Samsung Forecasts Brighter Chip Outlook -- WSJ

This article is being republished as part of our daily reproduction of articles that also appeared in the U.S. print edition of The Wall Street Journal (January 30, 2020).

SEOUL -- Samsung Electronics Co. (SSNLF) reported a 39% drop in fourth-quarter net profit but projected improved market conditions in 2020, as the chip industry starts to pull out of a protracted slump.

The South Korean company reported a quarterly net profit of 5.2 trillion won ($4.4 billion) for the last three months of 2019, versus 8.46 trillion won the prior year. The decline was somewhat less dramatic than the third quarter's 52% slide.

Samsung, the world's largest memory-chip maker, posted revenue of 59.9 trillion won, a 1.1% increase from a year earlier.

Earlier this month, Samsung forecast results that beat analysts' estimates, which had been weighed down over the past year by a semiconductor glut and the U.S.-China trade fight. Since then, other chip makers, including Intel Corp. and Taiwan Semiconductor Manufacturing Co., the world's largest contract semiconductor maker, have delivered robust results and forecasts, raising expectations for 2020.

Samsung, based in Suwon, South Korea, has also been shielded somewhat from Trump administration restrictions on U.S. companies' doing business with China's Huawei Technologies Co. On Tuesday, U.S. chip maker Xilinx Inc. said it planned to cut about 7% of its workforce, pointing to lost business with Huawei and lax adoption of superfast 5G networks.

Samsung weathered challenges in 2019 from a global slump in memory-chip demand that ended a string of record profits. Net profit bottomed out in the first quarter, reaching its lowest point since 2016's global recall of Galaxy Note 7 smartphones. Operating profit in 2019 was down by nearly half from its peak in 2018.

The company, which generated about 75% of operating profit from semiconductors in 2018, started showing signs of a rebound in the second half of 2019, as memory-chip prices rose and smartphone sales came in better than expected.

Investors had bet on a turnaround earlier than that. In 2019, Samsung shares rose 44%, alongside those of rivals Micron Technology Co. and SK Hynix Inc. Shares of Samsung continued to hit highs this month after the company reported preliminary results for the fourth quarter.

Samsung, the world's largest smartphone maker, will unveil a new high-end lineup next month, and a bolder consumer embrace of 5G phones could boost sales. Huawei and Samsung are the top sellers of 5G phones, accounting for nearly three-quarters of the 18.7 million shipped out in 2019, according to Strategy Analytics, a market researcher.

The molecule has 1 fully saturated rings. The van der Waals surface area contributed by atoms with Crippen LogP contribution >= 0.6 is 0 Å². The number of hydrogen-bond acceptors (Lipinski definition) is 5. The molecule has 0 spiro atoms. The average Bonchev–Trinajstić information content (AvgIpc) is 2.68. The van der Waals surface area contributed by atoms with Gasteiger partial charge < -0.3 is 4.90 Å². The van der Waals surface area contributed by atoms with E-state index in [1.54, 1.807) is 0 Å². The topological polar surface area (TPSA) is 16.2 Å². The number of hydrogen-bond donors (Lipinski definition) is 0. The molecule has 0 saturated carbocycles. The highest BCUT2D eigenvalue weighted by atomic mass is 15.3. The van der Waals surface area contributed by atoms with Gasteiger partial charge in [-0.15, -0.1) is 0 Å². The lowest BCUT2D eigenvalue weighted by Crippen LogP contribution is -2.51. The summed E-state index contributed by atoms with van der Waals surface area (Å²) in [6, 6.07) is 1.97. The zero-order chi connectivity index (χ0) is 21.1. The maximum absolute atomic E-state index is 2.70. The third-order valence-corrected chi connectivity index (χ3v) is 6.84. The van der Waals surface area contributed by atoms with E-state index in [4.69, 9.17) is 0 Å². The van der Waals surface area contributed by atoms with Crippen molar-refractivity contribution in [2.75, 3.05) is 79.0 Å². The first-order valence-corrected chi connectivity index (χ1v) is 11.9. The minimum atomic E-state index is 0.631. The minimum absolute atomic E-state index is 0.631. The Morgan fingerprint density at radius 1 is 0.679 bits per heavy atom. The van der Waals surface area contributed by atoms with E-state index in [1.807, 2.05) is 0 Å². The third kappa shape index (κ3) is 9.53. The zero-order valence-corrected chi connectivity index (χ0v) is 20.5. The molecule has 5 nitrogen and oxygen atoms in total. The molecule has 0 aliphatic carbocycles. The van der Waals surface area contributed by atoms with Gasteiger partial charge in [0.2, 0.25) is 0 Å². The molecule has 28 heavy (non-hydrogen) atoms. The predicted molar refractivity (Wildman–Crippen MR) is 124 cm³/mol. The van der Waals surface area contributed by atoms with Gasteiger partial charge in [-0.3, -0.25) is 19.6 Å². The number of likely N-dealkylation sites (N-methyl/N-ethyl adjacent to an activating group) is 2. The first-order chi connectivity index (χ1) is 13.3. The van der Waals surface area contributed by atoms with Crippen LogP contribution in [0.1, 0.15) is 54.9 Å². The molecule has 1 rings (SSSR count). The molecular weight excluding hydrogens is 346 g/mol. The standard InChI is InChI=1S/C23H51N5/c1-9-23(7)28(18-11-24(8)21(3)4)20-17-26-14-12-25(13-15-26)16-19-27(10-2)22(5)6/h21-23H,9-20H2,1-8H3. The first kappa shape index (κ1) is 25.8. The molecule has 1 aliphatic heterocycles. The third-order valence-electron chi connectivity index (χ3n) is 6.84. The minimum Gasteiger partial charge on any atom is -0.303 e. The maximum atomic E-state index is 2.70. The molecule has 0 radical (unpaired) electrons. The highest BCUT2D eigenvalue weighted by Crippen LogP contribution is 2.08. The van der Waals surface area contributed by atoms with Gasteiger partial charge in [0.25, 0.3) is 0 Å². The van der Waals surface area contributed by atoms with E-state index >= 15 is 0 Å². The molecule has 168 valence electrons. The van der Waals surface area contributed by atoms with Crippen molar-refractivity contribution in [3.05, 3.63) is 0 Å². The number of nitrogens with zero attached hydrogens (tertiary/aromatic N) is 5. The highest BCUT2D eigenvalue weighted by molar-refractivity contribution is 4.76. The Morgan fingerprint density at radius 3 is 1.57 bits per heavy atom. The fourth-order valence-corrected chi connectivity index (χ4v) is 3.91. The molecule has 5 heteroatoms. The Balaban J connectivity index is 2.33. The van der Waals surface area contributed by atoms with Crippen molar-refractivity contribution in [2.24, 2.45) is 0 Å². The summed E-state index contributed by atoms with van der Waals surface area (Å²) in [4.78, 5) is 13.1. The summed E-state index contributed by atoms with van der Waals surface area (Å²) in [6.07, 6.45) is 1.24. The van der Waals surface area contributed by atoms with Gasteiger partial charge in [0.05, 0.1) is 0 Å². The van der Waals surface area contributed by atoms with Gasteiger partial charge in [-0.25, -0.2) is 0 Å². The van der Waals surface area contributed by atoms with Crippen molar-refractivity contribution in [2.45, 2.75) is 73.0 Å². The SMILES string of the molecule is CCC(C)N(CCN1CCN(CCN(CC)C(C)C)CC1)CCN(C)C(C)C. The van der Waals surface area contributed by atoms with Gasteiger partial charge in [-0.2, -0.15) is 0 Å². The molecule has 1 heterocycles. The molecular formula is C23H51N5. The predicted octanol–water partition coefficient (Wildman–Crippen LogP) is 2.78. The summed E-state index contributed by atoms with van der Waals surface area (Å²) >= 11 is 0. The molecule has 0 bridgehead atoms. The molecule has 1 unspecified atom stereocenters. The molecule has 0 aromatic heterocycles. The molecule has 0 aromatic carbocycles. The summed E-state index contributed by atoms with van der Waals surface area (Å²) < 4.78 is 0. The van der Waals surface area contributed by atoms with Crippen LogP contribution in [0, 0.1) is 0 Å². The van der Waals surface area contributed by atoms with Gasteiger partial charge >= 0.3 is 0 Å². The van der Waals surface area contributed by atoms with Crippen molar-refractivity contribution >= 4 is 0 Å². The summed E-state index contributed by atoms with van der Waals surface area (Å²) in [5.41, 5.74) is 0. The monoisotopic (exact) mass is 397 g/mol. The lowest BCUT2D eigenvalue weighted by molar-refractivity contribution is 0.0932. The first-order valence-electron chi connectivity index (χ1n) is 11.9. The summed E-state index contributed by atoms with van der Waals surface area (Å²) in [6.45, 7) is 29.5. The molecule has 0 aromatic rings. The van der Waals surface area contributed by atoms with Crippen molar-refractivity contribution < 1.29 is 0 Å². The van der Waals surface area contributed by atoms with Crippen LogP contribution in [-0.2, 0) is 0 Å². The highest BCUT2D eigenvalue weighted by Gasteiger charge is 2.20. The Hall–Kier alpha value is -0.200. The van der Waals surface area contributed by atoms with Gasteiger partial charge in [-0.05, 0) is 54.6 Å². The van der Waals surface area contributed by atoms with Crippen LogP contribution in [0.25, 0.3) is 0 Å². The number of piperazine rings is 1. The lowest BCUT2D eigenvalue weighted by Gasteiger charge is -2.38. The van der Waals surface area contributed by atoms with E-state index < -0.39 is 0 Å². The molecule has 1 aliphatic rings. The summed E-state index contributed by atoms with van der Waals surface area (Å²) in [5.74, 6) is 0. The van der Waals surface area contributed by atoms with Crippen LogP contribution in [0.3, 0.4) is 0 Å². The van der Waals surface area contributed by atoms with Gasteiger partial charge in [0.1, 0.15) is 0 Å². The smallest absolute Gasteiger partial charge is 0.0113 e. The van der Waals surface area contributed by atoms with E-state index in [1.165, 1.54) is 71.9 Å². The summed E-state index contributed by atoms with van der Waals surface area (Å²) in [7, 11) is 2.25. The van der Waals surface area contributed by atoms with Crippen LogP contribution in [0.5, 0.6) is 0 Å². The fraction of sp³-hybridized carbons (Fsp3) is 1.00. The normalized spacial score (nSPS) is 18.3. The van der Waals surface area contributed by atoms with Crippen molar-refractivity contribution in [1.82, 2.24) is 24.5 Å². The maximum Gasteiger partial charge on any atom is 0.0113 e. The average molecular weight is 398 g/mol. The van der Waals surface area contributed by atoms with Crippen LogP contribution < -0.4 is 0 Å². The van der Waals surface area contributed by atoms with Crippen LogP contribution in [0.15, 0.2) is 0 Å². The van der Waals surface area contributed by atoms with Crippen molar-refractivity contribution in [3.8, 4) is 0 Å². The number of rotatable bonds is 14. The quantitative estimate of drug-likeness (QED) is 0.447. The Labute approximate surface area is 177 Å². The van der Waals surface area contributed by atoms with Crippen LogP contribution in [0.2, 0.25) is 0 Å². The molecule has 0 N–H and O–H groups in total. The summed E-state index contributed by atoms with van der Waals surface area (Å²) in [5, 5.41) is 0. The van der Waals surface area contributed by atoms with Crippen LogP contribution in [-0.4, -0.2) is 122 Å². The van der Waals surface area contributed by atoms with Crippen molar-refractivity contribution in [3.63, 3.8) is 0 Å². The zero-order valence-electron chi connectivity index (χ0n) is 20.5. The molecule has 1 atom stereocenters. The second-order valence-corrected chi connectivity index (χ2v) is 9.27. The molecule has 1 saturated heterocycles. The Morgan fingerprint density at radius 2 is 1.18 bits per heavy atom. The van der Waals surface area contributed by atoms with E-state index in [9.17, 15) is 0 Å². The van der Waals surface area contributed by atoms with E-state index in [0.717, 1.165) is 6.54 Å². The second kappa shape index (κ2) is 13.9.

Several demand drivers for memory chips are lined up for 2020, including the rollout of 5G-enabled phones and the planned launch of Microsoft Corp.'s new Xbox game console.

"We're seeing increasing demand from data-center customers," Han Jin-man, senior vice president of Samsung's semiconductor business, said on Thursday's earnings call. "But we'll have to see whether this trend of growing demand will continue into the second half of the year."

Most analysts expect the recovery to continue in 2020, but not reach the levels of 2017 and 2018.

"There's a lot of positive momentum, but also factors that can damp that, " said Park Jun-hong, an analyst at S&P Global Ratings in Hong Kong.

The U.S.-China trade agreement hasn't done enough to reassure global markets, he said. It retains tariffs for later negotiations to deal with.

In China, coronavirus is raising concerns around production challenges and consumer demand. About 50% of the world's memory chips are shipped to China for domestic and export use by companies both Chinese and foreign, according to Kim Nam-hyung, an analyst at Arete Research in Los Angeles.

"China is the world's No. 1 market for smartphones and TVs, and the No. 2 market for PCs," said Mr. Kim. "If consumer demand dries up there, it can create a huge shock."

Earlier this week, Apple Inc.'s chief executive said some factories in China, where the company has a huge production base, have pushed back plans to reopen after the Lunar New Year by more than a week due to the outbreak.

Samsung manufactures its consumer electronics, display panels and some of its NAND memory chips in China. A company spokeswoman said the postholiday reopenings of some plants there have likewise been postponed, in line with Chinese government policy.

Separately on Thursday, Samsung said in regulatory filings that it will adopt electronic voting in its shareholder meetings.

Write to Eun-Young Jeong at

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